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Prisoners recruited on NT mine site

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Two companies have recruited prisoners to work on a salt mine in central Australia after the companies failed to find employees.

Prisoners are being roped in and trained up for a potash project near Curtin Springs, around 250 kilometres south-west of Alice Springs.

The project is a joint venture between Rum Jungle Resources and Reward Minerals, the ABC reports.

The Northern Territory government is sending the prisoners to the salt mine. The move is under the Country Liberals Government’s “Sentenced to a Job” scheme, which it introduced in Territory jails recently.

Under the scheme, prisoners can work on private and public ventures.

Northern Territory Correctional Services Minister John Elferink said the company is paying award wages. The wages will cover things such as pay for security guards.

He also said the prisoners will be covered by workers’ compensation insurance.

“I expect prisoners in the Northern Territory corrections system to work,” he said.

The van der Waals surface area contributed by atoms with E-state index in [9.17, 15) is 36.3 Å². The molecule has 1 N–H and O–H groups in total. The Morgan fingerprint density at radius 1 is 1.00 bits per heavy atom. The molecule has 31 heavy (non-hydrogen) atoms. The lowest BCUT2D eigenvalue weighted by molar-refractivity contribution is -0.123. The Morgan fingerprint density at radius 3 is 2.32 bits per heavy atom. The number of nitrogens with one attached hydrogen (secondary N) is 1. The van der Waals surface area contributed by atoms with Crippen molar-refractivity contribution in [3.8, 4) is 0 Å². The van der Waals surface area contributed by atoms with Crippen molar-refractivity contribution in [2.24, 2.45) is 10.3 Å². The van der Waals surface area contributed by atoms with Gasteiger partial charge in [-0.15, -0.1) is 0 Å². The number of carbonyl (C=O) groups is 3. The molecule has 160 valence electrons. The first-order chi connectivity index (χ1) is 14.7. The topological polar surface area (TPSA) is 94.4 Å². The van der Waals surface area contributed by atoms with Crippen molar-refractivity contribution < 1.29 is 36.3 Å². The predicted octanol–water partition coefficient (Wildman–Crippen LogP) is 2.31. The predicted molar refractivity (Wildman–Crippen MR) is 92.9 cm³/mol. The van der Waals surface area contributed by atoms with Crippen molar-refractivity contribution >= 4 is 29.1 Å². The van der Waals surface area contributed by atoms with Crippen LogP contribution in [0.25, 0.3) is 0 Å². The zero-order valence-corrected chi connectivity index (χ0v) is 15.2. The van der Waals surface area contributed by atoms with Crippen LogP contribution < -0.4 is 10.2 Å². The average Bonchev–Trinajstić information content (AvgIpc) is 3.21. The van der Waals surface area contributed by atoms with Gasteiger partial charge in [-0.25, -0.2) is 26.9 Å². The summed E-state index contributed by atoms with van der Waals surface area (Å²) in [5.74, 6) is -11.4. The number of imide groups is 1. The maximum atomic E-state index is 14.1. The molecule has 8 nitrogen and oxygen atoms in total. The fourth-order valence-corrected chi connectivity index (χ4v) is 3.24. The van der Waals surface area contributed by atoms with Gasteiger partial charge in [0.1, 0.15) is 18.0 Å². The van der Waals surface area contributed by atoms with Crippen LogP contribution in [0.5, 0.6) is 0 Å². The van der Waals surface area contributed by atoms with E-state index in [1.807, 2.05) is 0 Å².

“If they are particularly good at what they do, then we reward them with full-time work outside the prisons.

“So if they work inside the prison, they will ultimately work outside the prison."

Five per cent of the prisoners’ wages goes towards a victims’ assistance fund, while $125 of their wage will go towards their board expenses in jail.

They will get $60 a week in their pocket while the remaining wage will go towards a trust fund. This will be paid to them whole when they come out of prison.

But not everyone is happy with the program. The Northern Territory section of the United Voice union launched a scathing attack against the award wages for prisoners to work at the salt mine, saying it is like slave labour, the ABC reported.

"We've had some miners in those different areas we represent coming forward, and they're a bit worried because of these large mining companies who actually quite happily use undercutting of labour and undercutting of wages to try and maximise their profits while driving down the different areas," Matthew Gardiner from United Voice said.

"If anyone's working in this sector, regardless of where they come from or what they've done, they should be paid at market rate.

"Currently the award rate for the area is around $16 an hour, whereas someone who works off the award rate would be working about $35 an hour," he said.

Some prisoners were hired at BHP Billiton’s Olympic Dam mine in South Australia in 2012 after finishing their sentence after they were trained to work on the mine while they were in jail.

BHP Billiton teamed up with the South Australian Department of Correctional Services in 2009 to have low security prisoners from Port Augusta Prison work at its Olympic Dam uranium mine.

It was run under the Mobile Outback Work Camp.

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